All Commentary
Wednesday, June 10, 2015

Where Does the Constitution Protect a “Right to Privacy”?

Rights deserve protection, even if the Founders didn't mention them

It’s one of the Supreme Court’s most famous, controversial and consequential decisions. On June 7, 1965, the Court in Griswold v. Connecticut struck down legislation prohibiting the use of contraceptives, relying in part upon a “right of privacy” that appears nowhere in the text of the Constitution.

In so doing, the Court dealt a heavy blow to the notion that the Constitution protects only a handful of textually enumerated rights and revived a broad concept of liberty that can be traced back to the Founding.

Although Griswold was a revolutionary decision, however, that revolution is still incomplete. In order to fulfill its promise, the Court must insist that the government may never restrict people’s peaceful exercise of their liberty without an honest, reasoned justification — whether they seek to speak, pray, use contraceptives, or earn an honest living.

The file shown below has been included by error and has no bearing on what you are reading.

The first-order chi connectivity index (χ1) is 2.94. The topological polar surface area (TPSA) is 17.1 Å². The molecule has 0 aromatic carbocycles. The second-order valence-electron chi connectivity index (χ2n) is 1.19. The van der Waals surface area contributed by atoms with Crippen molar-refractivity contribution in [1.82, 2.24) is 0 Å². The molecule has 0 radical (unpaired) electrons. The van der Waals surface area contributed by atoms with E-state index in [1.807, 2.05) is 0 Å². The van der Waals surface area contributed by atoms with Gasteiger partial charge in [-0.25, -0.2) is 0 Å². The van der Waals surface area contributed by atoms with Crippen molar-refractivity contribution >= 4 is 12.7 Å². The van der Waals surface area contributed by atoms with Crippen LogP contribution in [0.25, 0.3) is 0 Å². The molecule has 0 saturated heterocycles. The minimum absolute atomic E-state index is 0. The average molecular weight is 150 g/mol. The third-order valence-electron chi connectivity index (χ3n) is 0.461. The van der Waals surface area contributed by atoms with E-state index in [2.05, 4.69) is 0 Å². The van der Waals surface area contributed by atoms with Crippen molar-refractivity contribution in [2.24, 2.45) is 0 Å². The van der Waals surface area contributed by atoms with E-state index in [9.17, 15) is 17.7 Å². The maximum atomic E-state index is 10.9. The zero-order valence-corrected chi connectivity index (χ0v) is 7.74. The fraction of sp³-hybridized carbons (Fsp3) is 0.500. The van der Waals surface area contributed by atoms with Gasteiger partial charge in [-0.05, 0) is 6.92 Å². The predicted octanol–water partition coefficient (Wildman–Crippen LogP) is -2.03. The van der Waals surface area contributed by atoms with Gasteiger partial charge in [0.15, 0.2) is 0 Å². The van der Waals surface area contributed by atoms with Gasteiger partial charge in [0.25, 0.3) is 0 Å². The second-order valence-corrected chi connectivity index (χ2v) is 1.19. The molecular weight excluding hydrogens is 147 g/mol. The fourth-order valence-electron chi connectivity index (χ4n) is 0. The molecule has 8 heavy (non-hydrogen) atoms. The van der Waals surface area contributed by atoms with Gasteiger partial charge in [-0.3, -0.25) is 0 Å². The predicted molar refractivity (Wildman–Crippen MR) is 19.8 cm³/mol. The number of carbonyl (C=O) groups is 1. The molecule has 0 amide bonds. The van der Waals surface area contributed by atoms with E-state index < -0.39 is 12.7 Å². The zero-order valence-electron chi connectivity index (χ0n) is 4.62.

To understand Griswold‘s significance, one must understand the constitutional status quo at the time of the decision. Prior to the New Deal, state and federal courts had used the Fourteenth Amendment’s Due Process of Law Clause to protect broad individual liberty.